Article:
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Up the creek with man-boys

August 20, 2004|Carina Chocano | Times Staff Writer

"Without a Paddle," a low-hanging, late-summer comedy starring Seth Green, Matthew Lillard and Dax Shepard, owes more than just its title to a toilet-related idiom. Halfway up the creek, our heroes encounter a pair of tree-dwelling preservationists whose strict adherence to the Outward Bound pledge to "leave no trace" unexpectedly saves them during an ambush. Also, the familiar expression about the self-evidence of ursine bathroom habits acts as a hinge for a major plot point later. Are you familiar with the expression? Is the pope Catholic?

Directed by Steven Brill, who brought us "Little Nicky" and "Mr. Deeds," the movie is not as scatological as, by rights, it could be -- it's just scatological enough. It's also obsessively referential (the '80s are still back!) and often corny, thanks to the overabundance of life lessons tossed in with the stoner jokes and the dead beavers. Despite some agreeably idiotic moments, "Without a Paddle" is also mostly without a rudder. Its few memorable highlights end up floating haplessly in a genial but uninspired and watery plot.

The movie opens with home movies of boyhood friends Jerry (Lillard), Tom (Shepard) and Billy (Anthony Starr) jumping ravines on their bikes and forging lifelong bonds -- needless to say, a treehouse is involved -- while their less dexterous friend Dan (Seth Green) falls on his face and reaches for his inhaler. That the young Knievels don't just leave Dan in a ditch is an indicator of what's to come in Jay Leggett and Mitch Rouse's script: a three-way love story between two dude's dudes and their little asthmatic buddy. As for the third dude's dude, Billy, he dies suddenly 10 years later in a glamorous parasailing accident, setting the plot in motion.

The last time I was this happy to have a 13-year-old boy sit next to me, I was in the sixth grade and he was wearing a Van Halen T-shirt. By the end of the movie, though, I had revised my image of "Without a Paddle's" intended audience. For one thing, I doubt the boy next to me got much out of the many '80s references. I'd venture that Jerry's exhortation to "Let's not Wang Chung tonight" was lost on him. But in fairness, the boy laughed out loud several times and flashed his adult companion an approving thumb during the closing credits. Although he also said hello to me as he sat down. Maybe he was just a polite kid.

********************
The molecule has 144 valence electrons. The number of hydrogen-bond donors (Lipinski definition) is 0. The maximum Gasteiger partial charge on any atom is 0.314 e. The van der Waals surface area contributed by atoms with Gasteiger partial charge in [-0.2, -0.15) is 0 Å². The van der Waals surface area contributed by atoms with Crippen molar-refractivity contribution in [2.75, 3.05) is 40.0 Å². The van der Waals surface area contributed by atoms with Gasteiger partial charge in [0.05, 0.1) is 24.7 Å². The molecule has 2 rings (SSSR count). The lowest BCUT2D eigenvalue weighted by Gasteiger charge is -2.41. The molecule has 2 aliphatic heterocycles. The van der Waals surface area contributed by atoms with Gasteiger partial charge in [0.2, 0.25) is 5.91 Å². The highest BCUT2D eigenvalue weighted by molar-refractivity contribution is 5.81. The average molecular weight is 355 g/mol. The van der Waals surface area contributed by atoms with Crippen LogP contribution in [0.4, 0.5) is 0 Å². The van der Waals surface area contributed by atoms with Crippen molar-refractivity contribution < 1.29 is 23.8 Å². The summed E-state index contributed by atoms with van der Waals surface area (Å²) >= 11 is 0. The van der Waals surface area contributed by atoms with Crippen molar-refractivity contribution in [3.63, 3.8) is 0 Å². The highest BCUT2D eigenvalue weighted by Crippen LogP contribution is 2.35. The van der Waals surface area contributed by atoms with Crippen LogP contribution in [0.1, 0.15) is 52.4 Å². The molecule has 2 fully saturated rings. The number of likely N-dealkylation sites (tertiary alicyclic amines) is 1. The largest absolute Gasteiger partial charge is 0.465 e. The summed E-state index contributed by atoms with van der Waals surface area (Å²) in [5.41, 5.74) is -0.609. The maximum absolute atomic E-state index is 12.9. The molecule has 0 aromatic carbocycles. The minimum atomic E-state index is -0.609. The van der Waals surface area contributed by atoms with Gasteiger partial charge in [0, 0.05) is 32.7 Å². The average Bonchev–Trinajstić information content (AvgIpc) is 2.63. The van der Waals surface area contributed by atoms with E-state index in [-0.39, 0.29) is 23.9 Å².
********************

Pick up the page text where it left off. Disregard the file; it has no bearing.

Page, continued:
Then again, it's just as likely that through sheer force of big-screen repetition, today's youth is as conversant with such pre-Clintonian artifacts as C-3PO action figures and mix tapes as the previous generation was with "Without a Paddle's" main cultural touchstone, the movie "Deliverance." For late-20ish to mid-30ish moviegoers, John Boorman's vivid 1972 worst-case weekend getaway scenario was never anything but a free-floating referent, unencumbered by context anyway. Which is why the joke about rural Oregon being on "the corner of Podunk and you-got-a-purty-mouth" got a big laugh.

On the cusp of 30, their quarter-life crises in full bloom, Tom, Jerry and Dan return to Oregon for Billy's funeral and wind up embarking on the type of journey of self-discovery usually designed for kids with behavioral problems. Not that these guys don't qualify. Dan -- now Dr. Dan Mott -- is still phobic, neurotic and socially awkward. Even with an M.D., he can't get a date. Jerry chafes at the constraints of corporate and domestic life. He has a job and lives, reluctantly, with his blond girlfriend, Denise (Bonnie Sommerville), but wishes he could surf all day instead. Tom enjoys an eventful sex life and not much else.

After the funeral, the three friends pay a visit to the old treehouse, where they discover that Billy has been updating their D.B. Cooper file. Cooper, the name given to the legendary parachuter who disappeared in the Oregon woods with $200,000 of stolen money, was a childhood obsession of Billy's. Now that he's gone, Jerry enlists Tom in a plan to honor him by finding the treasure, eventually talking Dan into it too.

Once removed from civilization, Tom, Jerry and Dan encounter, in rapid succession, a corrupt sheriff; a beleaguered Indian; a growling deer; an enormous bear that mistakes Dan for a cub; a pot farm run by two violent rednecks named Elwood and Dennis; their dogs, Lynyrd and Skynyrd; a hippie version of the Barbi twins named Butterfly and Flower; and Burt Reynolds (Hey! Wasn't he in "Deliverance"?) as Cooper's grizzly cohort, Del. The jokes are mostly old frat-boy standards involving pot smoking, the promise of girl-on-girl sex, fecal matter, homophobia and the threat of boy-on-boy rape. Along the way, Dan learns to both loosen and toughen up, Jerry learns to appreciate what he has and Tom resolves to start a new, more fiscally responsible life.

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